Special Right Triangles Calculator
This special right triangles calculator will help you solve the chosen triangle's measurements in a blink of an eye. Select the triangle you need and type the given values – the remaining parameters will be calculated automatically.
The special right triangles are right triangles for which simple formulas exist. That allows quick calculations, so you don't need to use the Pythagorean theorem or some advanced method. Scroll down to read more about special right triangle formulas and rules.
Special right triangles 30 60 90
The special right triangle is one of the most popular right triangles. Its properties are unique because it's half of the equilateral triangle.
If you want to read more about that special shape, check our dedicated 30° 60° 90° triangle calculator.
Special right triangles 45 45 90
Another famous special right triangle is the triangle. It's the only possible right triangle that is also an isosceles triangle. Also, it's the shape created when we cut the square along the diagonal:
Curious about this triangle's properties? Please look at our 45° 45° 90° triangle calculator.
Other special right triangles
Many special right triangles exist, below you'll find the ones implemented in our tool:
Special right triangles formulas
If you are looking for the formulas for special right triangles, you are in the right place. Look at this neat table below; everything should be clear! In this table, you'll find the formulas for the relationship between special right triangle angles, legs, hypotenuse, area, and perimeter:
Special right triangle
Special right triangle rules
Special right triangles are the triangles that have some specific features which make the calculations easier. Of course, the most important special right triangle rule is that they need to have one right angle plus that extra feature. Generally, special right triangles may be divided into two groups:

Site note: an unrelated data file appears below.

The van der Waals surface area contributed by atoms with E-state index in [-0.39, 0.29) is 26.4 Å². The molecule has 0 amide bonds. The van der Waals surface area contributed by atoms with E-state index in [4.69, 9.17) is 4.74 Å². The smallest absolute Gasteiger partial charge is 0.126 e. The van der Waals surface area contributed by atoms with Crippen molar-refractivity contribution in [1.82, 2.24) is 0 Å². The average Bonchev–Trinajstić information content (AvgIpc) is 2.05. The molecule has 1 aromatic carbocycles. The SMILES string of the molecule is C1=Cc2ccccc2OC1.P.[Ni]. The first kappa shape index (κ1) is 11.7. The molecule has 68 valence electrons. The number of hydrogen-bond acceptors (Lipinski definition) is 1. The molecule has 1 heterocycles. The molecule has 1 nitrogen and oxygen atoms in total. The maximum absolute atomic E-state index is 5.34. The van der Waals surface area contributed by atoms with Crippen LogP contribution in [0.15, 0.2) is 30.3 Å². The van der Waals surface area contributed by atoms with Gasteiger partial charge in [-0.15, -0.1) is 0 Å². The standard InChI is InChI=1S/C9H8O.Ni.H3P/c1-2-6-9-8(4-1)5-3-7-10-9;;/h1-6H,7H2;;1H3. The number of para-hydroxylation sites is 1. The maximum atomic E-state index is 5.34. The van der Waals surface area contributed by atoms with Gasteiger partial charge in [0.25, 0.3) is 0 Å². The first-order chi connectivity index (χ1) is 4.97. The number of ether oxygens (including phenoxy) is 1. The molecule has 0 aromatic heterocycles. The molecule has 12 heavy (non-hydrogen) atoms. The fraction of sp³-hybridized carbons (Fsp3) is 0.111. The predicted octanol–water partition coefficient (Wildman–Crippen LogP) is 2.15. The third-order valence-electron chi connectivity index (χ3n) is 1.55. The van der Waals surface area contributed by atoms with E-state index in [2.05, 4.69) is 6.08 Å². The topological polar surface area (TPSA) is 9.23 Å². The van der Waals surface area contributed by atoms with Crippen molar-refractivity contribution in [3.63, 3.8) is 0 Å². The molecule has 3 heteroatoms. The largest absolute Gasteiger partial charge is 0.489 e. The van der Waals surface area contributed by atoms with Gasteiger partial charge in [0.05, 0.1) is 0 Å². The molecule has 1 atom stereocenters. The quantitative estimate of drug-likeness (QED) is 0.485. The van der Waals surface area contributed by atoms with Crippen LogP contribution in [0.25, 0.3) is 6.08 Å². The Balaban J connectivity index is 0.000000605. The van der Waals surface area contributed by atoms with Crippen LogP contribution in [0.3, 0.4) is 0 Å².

Angle-based right triangles – for example -- and -- triangles.
Side-based right triangles – figures that have side lengths governed by a specific rule, e.g.:
Sides with integer lengths called Pythagorean triplets:
, , , , ...
Sides with integer lengths but almost-isosceles:
, , ...
Right triangle, the sides of which are in a geometric progression (Kepler triangle). It's formed by three square sides. Their areas are in geometric progression, according to the golden ratio. For more on this special ratio, head to our golden ratio calculator.
There are many different rules and choices by which we can choose the triangle and call it special. In our special right triangles calculator, we implemented five chosen triangles: two angle-based and three side-based.
Special right triangle calculator – example
Let's have a look at the example: we want to find the length of the hypotenuse of a right triangle if the length of one leg is inches and one angle is .
Choose the proper type of special right triangle. In our case, it's -- triangle.
Type in the given value. We know that the side is equal to in, so we type that value in the a or b box – it doesn't matter where because it's an isosceles triangle.
Wow! The special right triangle calculator solved the measurements of your triangle! Now we know that:
- Second leg is equal to ;
- Hypotenuse is ;
- Perimeter equals ; and
- Area of our special triangle is .
Don't wait any longer. Try it yourself!
What are the formulas for a 45 45 90 triangle?
A 45° 45° 90° triangle has the following formulas, where
x is the length of any of the equal sides:
Hypotenuse = x√2;
Area = x²/2; and
Perimeter = x(2+√2).
How do I solve a 30 60 90 special right triangle?
To solve a 30° 60° 90° special right triangle, follow these steps:
- Find the length of the shorter leg. We'll call this
- The longer leg will be equal to
- Its hypotenuse will be equal to
- The area is
A = x²√3/2.
- Lastly, the perimeter is
P = x(3 + √3).
What are the two special triangles in trigonometry?
30° 60° 90° triangles and 45° 45° 90° (or isosceles right triangle) are the two special triangles in trigonometry. While there are more than two different special right triangles, these are the fastest to recognize and the easiest to work with. An example of a non-angle-based special right triangle is a right triangle whose sides form a Pythagorean triple.
Is 3, 4, and 5 a Pythagorean triplet?
Yes. The integers
a = 3,
b = 4, and
c = 5 form a Pythagorean triplet since
a² + b² = c², and a triangle with sides
abc is a right special triangle.